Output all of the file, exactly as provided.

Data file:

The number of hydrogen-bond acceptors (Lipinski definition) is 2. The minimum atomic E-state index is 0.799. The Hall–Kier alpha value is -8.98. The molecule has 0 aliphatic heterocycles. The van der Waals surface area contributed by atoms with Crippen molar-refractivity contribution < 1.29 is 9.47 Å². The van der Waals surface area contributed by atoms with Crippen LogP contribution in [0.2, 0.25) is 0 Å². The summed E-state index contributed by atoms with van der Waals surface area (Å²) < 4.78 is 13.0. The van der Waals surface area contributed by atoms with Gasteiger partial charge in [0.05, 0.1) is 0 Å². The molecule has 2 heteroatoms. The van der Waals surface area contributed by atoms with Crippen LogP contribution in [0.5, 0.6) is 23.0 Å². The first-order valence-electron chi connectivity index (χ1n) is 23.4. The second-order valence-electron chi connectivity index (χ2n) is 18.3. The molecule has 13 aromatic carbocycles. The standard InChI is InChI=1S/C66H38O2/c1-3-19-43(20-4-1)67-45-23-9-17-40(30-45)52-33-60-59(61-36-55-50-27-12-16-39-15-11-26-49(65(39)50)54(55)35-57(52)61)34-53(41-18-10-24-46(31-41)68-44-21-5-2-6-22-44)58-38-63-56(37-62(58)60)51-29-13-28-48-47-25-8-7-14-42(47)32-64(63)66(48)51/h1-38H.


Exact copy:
The number of hydrogen-bond acceptors (Lipinski definition) is 2. The minimum atomic E-state index is 0.799. The Hall–Kier alpha value is -8.98. The molecule has 0 aliphatic heterocycles. The van der Waals surface area contributed by atoms with Crippen molar-refractivity contribution < 1.29 is 9.47 Å². The van der Waals surface area contributed by atoms with Crippen LogP contribution in [0.2, 0.25) is 0 Å². The summed E-state index contributed by atoms with van der Waals surface area (Å²) < 4.78 is 13.0. The van der Waals surface area contributed by atoms with Gasteiger partial charge in [0.05, 0.1) is 0 Å². The molecule has 2 heteroatoms. The van der Waals surface area contributed by atoms with Crippen LogP contribution in [0.5, 0.6) is 23.0 Å². The first-order valence-electron chi connectivity index (χ1n) is 23.4. The second-order valence-electron chi connectivity index (χ2n) is 18.3. The molecule has 13 aromatic carbocycles. The standard InChI is InChI=1S/C66H38O2/c1-3-19-43(20-4-1)67-45-23-9-17-40(30-45)52-33-60-59(61-36-55-50-27-12-16-39-15-11-26-49(65(39)50)54(55)35-57(52)61)34-53(41-18-10-24-46(31-41)68-44-21-5-2-6-22-44)58-38-63-56(37-62(58)60)51-29-13-28-48-47-25-8-7-14-42(47)32-64(63)66(48)51/h1-38H.